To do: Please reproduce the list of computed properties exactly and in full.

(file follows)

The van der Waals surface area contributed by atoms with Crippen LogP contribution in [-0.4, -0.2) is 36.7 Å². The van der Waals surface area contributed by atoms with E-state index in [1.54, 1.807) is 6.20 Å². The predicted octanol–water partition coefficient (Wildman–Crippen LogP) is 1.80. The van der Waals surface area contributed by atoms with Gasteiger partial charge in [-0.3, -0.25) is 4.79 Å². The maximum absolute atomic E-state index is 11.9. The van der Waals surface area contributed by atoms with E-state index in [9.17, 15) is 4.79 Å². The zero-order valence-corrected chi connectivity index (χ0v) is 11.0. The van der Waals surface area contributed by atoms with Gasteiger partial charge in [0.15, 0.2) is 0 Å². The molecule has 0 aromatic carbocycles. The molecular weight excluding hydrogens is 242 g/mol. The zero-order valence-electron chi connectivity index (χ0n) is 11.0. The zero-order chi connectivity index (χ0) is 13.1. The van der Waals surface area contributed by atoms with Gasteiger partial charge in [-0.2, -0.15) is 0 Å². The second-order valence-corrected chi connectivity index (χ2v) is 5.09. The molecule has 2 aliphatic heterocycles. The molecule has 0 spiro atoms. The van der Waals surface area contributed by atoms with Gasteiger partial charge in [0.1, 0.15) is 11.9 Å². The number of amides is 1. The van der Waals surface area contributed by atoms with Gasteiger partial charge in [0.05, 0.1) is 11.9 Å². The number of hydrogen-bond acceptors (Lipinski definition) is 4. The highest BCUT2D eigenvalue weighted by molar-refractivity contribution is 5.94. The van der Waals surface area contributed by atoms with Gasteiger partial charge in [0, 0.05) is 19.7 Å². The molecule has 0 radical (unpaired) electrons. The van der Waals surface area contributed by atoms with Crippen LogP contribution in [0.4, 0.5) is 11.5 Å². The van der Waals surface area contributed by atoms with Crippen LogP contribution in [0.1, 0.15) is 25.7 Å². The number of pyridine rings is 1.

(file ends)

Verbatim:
The van der Waals surface area contributed by atoms with Crippen LogP contribution in [-0.4, -0.2) is 36.7 Å². The van der Waals surface area contributed by atoms with E-state index in [1.54, 1.807) is 6.20 Å². The predicted octanol–water partition coefficient (Wildman–Crippen LogP) is 1.80. The van der Waals surface area contributed by atoms with Gasteiger partial charge in [-0.3, -0.25) is 4.79 Å². The maximum absolute atomic E-state index is 11.9. The van der Waals surface area contributed by atoms with E-state index in [9.17, 15) is 4.79 Å². The zero-order valence-corrected chi connectivity index (χ0v) is 11.0. The van der Waals surface area contributed by atoms with Gasteiger partial charge in [0.15, 0.2) is 0 Å². The molecule has 0 aromatic carbocycles. The molecular weight excluding hydrogens is 242 g/mol. The zero-order valence-electron chi connectivity index (χ0n) is 11.0. The zero-order chi connectivity index (χ0) is 13.1. The van der Waals surface area contributed by atoms with Gasteiger partial charge in [-0.2, -0.15) is 0 Å². The second-order valence-corrected chi connectivity index (χ2v) is 5.09. The molecule has 2 aliphatic heterocycles. The molecule has 0 spiro atoms. The van der Waals surface area contributed by atoms with Gasteiger partial charge in [0.1, 0.15) is 11.9 Å². The number of amides is 1. The van der Waals surface area contributed by atoms with Gasteiger partial charge in [0.05, 0.1) is 11.9 Å². The number of hydrogen-bond acceptors (Lipinski definition) is 4. The highest BCUT2D eigenvalue weighted by molar-refractivity contribution is 5.94. The van der Waals surface area contributed by atoms with Gasteiger partial charge in [0, 0.05) is 19.7 Å². The molecule has 0 radical (unpaired) electrons. The van der Waals surface area contributed by atoms with Crippen LogP contribution in [0.4, 0.5) is 11.5 Å². The van der Waals surface area contributed by atoms with Crippen LogP contribution in [0.1, 0.15) is 25.7 Å². The number of pyridine rings is 1.